I.4.4 Can a foreign government serve as a third-party auditor?
Foreign cooperatives and governments agencies are eligible for accreditation as third-party auditors.
I.4.5 What is the voluntary Qualified Importer Program (VQIP) and won’t this force FDA to rely heavily on inspections by foreign governments?
Section 302 of the statute requires FDA to establish a voluntary, user-fee funded voluntary qualified importer program (VQIP) to expedite entry into the United States of imported food from eligible, qualified importers. To be eligible to participate in VQIP, an importer must offer food for importation from a facility that has a certification by an accredited third party. FDA will qualify eligible importers to participate in VQIP based on risk considerations. The new law directs FDA to issue guidance on participation in and compliance with VQIP.
I.4.6 There are ISO standards for inspection and accreditation bodies. Will FDA allow countries that adhere to these standards automatic recognition under the accreditation and certification provisions?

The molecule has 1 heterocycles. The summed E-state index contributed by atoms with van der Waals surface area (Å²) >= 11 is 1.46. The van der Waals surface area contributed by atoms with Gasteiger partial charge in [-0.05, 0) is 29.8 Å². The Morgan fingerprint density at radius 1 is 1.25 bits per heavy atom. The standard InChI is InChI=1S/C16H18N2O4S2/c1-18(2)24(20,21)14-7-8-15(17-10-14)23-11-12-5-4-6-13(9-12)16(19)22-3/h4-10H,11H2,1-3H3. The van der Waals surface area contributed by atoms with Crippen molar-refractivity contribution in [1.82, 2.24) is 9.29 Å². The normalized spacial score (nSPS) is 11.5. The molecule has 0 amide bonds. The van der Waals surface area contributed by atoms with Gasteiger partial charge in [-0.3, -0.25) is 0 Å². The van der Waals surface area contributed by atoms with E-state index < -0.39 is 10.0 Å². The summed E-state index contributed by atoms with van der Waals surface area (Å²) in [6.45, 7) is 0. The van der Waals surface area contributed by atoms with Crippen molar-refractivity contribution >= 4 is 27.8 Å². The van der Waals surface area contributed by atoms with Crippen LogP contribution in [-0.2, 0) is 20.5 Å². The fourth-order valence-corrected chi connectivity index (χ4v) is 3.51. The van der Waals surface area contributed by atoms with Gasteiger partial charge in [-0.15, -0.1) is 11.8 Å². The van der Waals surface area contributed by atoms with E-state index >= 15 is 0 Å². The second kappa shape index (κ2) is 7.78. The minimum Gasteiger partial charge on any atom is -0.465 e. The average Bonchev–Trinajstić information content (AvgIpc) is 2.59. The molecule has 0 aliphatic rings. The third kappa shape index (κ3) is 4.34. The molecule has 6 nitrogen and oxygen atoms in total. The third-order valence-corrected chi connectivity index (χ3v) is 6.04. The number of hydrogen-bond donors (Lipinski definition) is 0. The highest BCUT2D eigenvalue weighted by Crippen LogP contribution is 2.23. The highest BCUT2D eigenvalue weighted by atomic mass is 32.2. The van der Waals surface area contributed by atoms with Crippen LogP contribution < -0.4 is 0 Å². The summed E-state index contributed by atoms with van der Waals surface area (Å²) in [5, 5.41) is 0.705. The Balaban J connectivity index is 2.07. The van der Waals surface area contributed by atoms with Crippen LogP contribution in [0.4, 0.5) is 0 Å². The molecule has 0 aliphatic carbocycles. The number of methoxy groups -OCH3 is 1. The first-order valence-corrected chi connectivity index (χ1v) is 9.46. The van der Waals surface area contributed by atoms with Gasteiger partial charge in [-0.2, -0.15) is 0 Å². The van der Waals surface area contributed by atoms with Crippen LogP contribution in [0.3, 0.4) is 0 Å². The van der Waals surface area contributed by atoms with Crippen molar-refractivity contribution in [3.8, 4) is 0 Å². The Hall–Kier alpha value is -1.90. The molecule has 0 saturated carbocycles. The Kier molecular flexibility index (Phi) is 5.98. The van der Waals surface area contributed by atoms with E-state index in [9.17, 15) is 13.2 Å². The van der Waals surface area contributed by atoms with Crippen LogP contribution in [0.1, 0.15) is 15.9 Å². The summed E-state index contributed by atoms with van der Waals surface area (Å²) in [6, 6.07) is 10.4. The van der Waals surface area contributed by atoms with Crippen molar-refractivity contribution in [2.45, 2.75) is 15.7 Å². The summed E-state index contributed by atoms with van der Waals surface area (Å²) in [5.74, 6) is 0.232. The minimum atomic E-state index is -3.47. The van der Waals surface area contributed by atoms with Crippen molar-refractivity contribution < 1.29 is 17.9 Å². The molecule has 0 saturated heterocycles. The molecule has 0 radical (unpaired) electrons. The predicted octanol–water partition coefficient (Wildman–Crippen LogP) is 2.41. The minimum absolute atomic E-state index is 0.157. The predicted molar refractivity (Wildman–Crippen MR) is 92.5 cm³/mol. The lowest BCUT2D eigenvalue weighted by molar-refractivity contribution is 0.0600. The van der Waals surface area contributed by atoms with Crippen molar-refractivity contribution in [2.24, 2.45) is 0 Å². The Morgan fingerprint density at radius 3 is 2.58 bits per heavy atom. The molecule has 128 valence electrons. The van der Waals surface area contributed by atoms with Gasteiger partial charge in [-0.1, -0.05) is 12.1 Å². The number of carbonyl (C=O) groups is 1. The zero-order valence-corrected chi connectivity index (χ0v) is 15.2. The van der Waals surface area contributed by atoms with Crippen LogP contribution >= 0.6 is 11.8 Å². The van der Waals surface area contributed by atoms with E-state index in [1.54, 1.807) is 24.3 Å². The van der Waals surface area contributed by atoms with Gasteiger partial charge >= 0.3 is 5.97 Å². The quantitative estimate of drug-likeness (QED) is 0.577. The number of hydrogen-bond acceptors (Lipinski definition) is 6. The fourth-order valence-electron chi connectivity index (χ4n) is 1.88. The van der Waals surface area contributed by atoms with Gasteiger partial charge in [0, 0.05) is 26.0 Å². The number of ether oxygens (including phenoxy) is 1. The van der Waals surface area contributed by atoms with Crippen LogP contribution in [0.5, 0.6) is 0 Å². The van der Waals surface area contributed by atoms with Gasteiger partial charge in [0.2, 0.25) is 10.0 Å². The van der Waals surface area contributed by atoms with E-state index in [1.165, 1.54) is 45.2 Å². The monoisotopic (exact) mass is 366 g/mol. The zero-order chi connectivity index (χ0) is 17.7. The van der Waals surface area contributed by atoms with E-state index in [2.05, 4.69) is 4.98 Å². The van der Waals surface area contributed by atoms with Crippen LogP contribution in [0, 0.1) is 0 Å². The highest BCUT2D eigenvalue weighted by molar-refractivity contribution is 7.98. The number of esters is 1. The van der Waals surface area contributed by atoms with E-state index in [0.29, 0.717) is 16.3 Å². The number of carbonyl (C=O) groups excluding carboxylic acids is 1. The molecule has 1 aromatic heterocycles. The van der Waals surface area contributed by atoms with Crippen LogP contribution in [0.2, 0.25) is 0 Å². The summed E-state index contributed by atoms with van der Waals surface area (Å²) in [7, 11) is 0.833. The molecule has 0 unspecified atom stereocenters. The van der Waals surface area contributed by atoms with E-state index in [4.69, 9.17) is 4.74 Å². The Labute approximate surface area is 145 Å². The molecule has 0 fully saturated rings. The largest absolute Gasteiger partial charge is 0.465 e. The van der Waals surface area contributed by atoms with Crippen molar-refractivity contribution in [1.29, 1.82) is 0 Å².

In developing the model standards under the third party auditory accreditation program, there is explicit language in the law that FDA must look to standards in place on the date of the enactment of this section for guidance, to avoid unnecessary duplication of efforts and costs. FDA will continue to consider international standards and leverage with accreditation bodies in developing these standards.
I.4.7 Will there be import certification required for high-risk foods?
FDA is now working on determining how to define and identify high-risk foods.
I.4.8 Does FDA have new compliance tools for imports?
Yes. First, we will increase the number of foreign inspections we do. FDA can deny entry to an import if a foreign facility refuses an FDA inspection it can require certification for high-risk foods; and prior notice submissions will need to include, as an additional element, any country to which the food has been refused entry.
I.4.9 Will third party auditors have the same authorities and tools of FDA when qualifying imported food companies for entry into the US?
No. Accredited third-party certification bodies will not be commissioned by FDA nor will they otherwise be in the role of regulatory authority, acting on FDA's behalf. This is true regardless of whether the accredited certification body is, itself, government (i.e., public) entity.
I.5.1 Will in-house laboratories (set up by a company for the testing of its own foods) be eligible for laboratory accreditation per FSMA?